Every year at Cuba's Festival del Habanos, we hear rumors and news about what's happening in the cigar business. And, there's nothing like hands-on inspection of cigar shop inventories to get a sense of the real situation with Cuban cigars.
A week at the annual Festival del Habanos, one of the world's largest gatherings of cigar lovers and cigar industry leaders, is like being at the best baseball trading card show in the world, except the currency is cigars. Not a day goes by when someone isn't handing you a rare, old cigar, saying, "You have to try this one," or directing you to more recent releases that are showing a new stage of evolution.
Life is serendipity. A Canadian friend called as I was en route to the opening Monday night party of the 19th Festival del Habanos—a heavy thunderstorm had washed out the event, and he said guards were turning people away from the gate at the Club Habana. David Savona and I quickly jumped to Plan B: dinner at Santy, a small, very rustic seafood restaurant on the river in Jaimanitas just east of Havana, where the family's fishing boat brings the daily catch to serve each night.
Fidel. Throughout most of my adult life, Cuba's dictator/president went by a single moniker, his first name. He earned his notoriety on the global stage through a mixture of an unwavering devotion to socialism and communism, a fanatical Cuban nationalism coupled with a furious anti-Americanism and a blusterous egocentrism that knew few boundaries.
I've been back home for nearly two weeks after a productive trip to Havana. The afterglow and the post mortems always linger for some time after my return. This time, there were some rumblings that left me wondering about the future, and concerned about the pace of change that has been pushed along by President Obama's decision to ease some of the old restrictions on American's travel and business investment.
[Update: The prices in this blog have been corrected and are listed in Cuban Convertible Pesos (CUCs).]
Is there such a thing as an overabundance of choice when talking about cigars? If such a thing exists, Havana's cigar shops currently are offering a mind-boggling surplus of top cigars. But that's one of the major attractions of traveling to Cuba if you are a cigar lover; prowling through the humidors of the city's Casas del Habano, and discovering some gems.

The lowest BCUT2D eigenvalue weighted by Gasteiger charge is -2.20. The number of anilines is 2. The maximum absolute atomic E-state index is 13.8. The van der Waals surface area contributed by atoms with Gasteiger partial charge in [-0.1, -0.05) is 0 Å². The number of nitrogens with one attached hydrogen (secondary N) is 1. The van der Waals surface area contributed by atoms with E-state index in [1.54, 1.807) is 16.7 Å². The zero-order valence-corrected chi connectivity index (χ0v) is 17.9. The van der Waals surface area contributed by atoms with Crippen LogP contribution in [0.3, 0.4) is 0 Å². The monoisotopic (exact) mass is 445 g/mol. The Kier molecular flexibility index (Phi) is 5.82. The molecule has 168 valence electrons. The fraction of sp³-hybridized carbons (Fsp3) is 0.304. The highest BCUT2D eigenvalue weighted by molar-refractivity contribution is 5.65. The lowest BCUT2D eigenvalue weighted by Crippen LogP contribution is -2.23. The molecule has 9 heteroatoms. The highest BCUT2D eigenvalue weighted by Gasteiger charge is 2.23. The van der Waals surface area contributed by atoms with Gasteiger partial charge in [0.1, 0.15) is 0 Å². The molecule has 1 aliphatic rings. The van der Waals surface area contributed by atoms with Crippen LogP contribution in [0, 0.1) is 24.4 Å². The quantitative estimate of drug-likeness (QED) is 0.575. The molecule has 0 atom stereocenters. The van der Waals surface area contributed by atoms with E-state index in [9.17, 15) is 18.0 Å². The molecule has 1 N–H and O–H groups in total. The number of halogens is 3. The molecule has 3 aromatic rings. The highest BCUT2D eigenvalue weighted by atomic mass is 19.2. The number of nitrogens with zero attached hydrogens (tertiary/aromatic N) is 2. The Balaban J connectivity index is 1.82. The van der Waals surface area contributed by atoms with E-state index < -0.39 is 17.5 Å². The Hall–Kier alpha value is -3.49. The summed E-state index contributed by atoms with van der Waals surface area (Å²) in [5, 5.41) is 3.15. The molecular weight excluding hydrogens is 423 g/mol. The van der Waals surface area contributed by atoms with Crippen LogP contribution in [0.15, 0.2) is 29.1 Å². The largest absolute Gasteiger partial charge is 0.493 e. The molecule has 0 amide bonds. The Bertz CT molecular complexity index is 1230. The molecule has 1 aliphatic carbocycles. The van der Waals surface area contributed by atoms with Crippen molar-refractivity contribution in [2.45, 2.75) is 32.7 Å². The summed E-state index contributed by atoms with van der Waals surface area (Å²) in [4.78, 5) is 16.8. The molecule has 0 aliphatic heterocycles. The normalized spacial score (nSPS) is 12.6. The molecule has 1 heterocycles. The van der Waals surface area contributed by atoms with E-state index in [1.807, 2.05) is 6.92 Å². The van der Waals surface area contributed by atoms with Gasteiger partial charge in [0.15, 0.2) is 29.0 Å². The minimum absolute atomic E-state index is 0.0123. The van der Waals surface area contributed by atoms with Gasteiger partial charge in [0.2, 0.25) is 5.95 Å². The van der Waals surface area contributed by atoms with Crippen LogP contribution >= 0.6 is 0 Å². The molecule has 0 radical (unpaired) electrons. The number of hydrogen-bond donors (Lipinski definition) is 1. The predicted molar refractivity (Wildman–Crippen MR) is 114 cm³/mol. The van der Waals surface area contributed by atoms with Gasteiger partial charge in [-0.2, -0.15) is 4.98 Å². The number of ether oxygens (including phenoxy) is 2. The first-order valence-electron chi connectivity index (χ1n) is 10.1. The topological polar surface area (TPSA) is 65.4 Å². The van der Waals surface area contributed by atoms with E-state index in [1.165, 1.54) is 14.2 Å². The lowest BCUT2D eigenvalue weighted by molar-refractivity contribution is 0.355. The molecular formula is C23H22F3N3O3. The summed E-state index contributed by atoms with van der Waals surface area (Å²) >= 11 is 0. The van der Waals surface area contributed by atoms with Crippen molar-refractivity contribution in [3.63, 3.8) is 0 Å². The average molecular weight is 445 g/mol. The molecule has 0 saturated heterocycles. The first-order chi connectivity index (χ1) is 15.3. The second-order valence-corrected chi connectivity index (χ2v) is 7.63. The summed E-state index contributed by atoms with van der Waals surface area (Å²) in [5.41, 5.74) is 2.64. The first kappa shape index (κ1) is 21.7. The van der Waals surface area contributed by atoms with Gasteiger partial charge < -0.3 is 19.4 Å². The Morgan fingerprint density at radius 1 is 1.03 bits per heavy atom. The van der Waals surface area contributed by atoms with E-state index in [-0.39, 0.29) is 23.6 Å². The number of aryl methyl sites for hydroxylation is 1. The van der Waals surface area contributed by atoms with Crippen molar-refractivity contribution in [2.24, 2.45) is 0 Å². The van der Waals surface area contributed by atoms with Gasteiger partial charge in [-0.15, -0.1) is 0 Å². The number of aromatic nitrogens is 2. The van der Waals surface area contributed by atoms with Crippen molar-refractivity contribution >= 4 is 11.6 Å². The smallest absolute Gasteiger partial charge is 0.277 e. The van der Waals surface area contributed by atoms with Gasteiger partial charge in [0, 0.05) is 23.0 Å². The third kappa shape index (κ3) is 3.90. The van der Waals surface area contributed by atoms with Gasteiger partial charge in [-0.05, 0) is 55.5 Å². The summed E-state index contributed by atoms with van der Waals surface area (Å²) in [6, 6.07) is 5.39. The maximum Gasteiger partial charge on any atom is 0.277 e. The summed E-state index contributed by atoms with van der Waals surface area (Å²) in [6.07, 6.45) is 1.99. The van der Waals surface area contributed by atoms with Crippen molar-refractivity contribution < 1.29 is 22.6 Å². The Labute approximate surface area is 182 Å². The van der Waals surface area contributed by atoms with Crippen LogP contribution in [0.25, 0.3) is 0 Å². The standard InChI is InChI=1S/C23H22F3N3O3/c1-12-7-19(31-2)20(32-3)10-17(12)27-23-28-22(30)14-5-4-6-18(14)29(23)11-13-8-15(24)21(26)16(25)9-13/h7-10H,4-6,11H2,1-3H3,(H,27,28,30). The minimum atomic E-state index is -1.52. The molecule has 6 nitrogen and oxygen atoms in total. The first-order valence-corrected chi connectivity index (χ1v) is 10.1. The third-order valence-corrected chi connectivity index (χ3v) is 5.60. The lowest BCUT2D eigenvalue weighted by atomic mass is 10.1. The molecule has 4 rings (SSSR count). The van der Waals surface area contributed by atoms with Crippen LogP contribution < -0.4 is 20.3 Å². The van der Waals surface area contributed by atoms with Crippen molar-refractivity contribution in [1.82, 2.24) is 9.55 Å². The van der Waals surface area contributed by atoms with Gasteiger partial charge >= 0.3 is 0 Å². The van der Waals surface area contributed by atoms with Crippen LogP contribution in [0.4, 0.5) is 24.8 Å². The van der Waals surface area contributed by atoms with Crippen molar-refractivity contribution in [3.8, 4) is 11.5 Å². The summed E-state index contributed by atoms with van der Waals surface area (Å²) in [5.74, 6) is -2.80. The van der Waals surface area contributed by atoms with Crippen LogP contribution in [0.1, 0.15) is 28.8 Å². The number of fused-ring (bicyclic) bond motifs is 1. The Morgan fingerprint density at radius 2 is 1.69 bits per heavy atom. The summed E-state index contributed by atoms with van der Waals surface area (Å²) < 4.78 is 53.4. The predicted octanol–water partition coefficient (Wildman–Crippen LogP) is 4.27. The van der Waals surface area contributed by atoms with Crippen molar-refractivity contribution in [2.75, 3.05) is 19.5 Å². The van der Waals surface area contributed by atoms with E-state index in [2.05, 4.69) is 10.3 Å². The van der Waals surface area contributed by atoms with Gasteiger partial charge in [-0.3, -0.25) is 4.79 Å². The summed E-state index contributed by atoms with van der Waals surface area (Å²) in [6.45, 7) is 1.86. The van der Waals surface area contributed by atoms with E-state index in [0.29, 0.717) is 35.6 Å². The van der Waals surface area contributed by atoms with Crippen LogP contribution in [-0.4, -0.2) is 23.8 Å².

My first day in Havana is always filled with little bureaucratic tasks. A visit to the Center for International Press to obtain my credentials for the week. A quick stop at Habanos S.A. to nail down a few appointments for later in the week. But I have one thing in mind—finish those tasks as quickly as possible so I can get to my first cigar of the week. I could have had it last night but I was exhausted after a 4 a.m. wake-up call in Mexico. Sure, there was an opportunity riding around in my car this morning, but I knew I wanted to savor the first smoke of the day during my first full day in Havana. And, I wanted something special to smoke.
Change is a strange phenomenon. There is the hope of change, the wishes of people and even countries yearning for something different, maybe something better. Then, there is the reality of change, a messy, uneven, often chaotic process that may, or may not, fulfill the dreams of those going through it. Cuba today is a microcosm of those two aspects of how change occurs.
Two things first come to mind when I think about Cuba—cigars and rum. They are sybaritic goods that reach their respective pinnacles here. Anyone who appreciates those two great pleasures knows that this Caribbean island creates an environment for the perfect marriage between the two.
There's always an air of excitement around the opening night of the Festival del Habanos. This year's 18th edition of Cuba's annual cigar event was no exception, maybe even heightened a bit because of the year's focus: the 50th anniversary of the launch of the Cohiba brand. Colored spotlights lit the buildings around the entrance to the Tobacco and Wood Warehouse, a beautifully restored building and pier that overlooks Havana's waterfront. More than 2,000 people headed there.
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